Doctors have many jobs, all of which are in service to the health of the patient. Whatever one’s sickness may be, there is a good chance your physician has a remedy. However, many disorders are not visible to the naked eye, or they are hidden from the untrained observer. Mental health conditions are on the list of problems people experience that do the most damage under the surface. It’s critical that your primary care physician can identify issues that you might be unaware exists in the first place.
At Hope by the Sea, we know that some mental health disorders do not involve the use of drugs and alcohol. Even though conditions like eating disorders manifest in ways dissimilar to use disorders they carry the same deadly risks. Another mental illness that can be costly, both literally and figuratively, to patients is the problem of compulsive gambling. Given that doctors do not have access to patient financial records, it’s imperative that they ask questions to screen for the disorder.
Problem gambling affects millions of Americans. The condition usually requires treatment if recovery is to be achieved. The good news is that the same techniques that help people with substance use disorder can also help compulsive gamblers.
Problem Gambling Awareness Month
Most people who visit casinos or toy around with online casinos do not develop a problem with the behavior. They take part in card games or use slot machines knowing full well that the likelihood of winning is slim. The money such people wager is chalked up as a loss, but it can still be a good time either way. On the other hand, some people go to casinos or buy scratch tickets daily believing that their day will eventually come. They are strung along by the fact that they occasionally win a little something, disregarding the vast sums they waste in service to their dreams of fortune.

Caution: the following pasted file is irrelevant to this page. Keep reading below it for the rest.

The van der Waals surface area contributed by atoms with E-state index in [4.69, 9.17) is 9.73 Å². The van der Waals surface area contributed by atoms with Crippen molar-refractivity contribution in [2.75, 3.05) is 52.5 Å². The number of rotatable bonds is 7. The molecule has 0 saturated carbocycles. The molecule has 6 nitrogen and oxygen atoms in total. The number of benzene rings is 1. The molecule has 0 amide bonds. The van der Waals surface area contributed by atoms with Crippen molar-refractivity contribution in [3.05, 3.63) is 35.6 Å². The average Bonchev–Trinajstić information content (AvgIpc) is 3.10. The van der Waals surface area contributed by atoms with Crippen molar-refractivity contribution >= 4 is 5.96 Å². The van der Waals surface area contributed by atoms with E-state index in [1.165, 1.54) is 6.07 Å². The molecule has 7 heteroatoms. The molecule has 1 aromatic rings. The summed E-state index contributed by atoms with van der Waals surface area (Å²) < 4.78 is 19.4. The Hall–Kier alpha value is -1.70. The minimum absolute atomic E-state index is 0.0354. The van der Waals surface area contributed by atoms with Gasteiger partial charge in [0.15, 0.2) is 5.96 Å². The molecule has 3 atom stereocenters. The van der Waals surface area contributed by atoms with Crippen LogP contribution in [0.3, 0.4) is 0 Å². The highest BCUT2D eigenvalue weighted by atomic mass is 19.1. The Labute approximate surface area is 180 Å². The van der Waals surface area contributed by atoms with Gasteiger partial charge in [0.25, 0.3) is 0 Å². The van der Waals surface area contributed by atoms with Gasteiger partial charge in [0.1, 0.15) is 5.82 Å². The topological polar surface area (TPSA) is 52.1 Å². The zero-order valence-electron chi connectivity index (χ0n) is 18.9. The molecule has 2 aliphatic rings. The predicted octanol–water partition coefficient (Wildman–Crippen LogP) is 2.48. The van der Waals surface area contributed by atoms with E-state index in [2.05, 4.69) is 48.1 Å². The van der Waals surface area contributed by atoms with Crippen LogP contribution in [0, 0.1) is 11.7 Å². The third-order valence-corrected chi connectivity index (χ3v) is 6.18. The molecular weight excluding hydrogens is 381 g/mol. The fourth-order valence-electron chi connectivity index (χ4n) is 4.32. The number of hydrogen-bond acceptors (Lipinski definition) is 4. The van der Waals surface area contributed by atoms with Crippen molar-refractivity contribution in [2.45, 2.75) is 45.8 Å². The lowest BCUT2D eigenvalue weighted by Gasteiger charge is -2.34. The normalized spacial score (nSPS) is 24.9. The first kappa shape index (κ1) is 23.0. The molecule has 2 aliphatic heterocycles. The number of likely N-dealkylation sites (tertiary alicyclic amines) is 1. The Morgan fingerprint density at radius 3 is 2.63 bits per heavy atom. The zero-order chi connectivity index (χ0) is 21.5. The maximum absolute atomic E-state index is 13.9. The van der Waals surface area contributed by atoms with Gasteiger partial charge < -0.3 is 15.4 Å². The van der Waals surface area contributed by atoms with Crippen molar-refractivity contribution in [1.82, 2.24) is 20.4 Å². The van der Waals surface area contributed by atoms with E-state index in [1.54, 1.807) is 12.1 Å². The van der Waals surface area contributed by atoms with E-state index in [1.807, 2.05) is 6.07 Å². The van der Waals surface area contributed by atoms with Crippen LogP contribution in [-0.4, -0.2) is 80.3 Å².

It is not uncommon for individuals to run up severe amounts of debt gambling, some will even mortgage their house. The extreme gamblers often go to great lengths to hide their behavior from family and friends. When loved ones finally discover that a problem exists, the financial toll is monumental. With that in mind, the sooner problem gambling is identified, the better for everyone concerned, and a doctor might be able to help hasten discovery.
March is Problem Gambling Awareness Month (PGAM) and this year’s theme is “Have the Conversation.” The National Council on Problem Gambling (NCPG) would like to encourage healthcare providers to screen clients for the disorder. With the help of Cambridge Health Alliance Division on Addiction, NCPG has developed and supplied the Gambling Disorder Screening Toolkit.
Now in its 14th year, PGAM is meant to raise public awareness about problem gambling and the availability of prevention, treatment, and recovery services.
Problem Gambling Treatment
If you or a loved one is struggling with compulsive gambling disorder, please contact Hope by the Sea. We offer several unique programs that can assist you in learning how to live a productive life in recovery.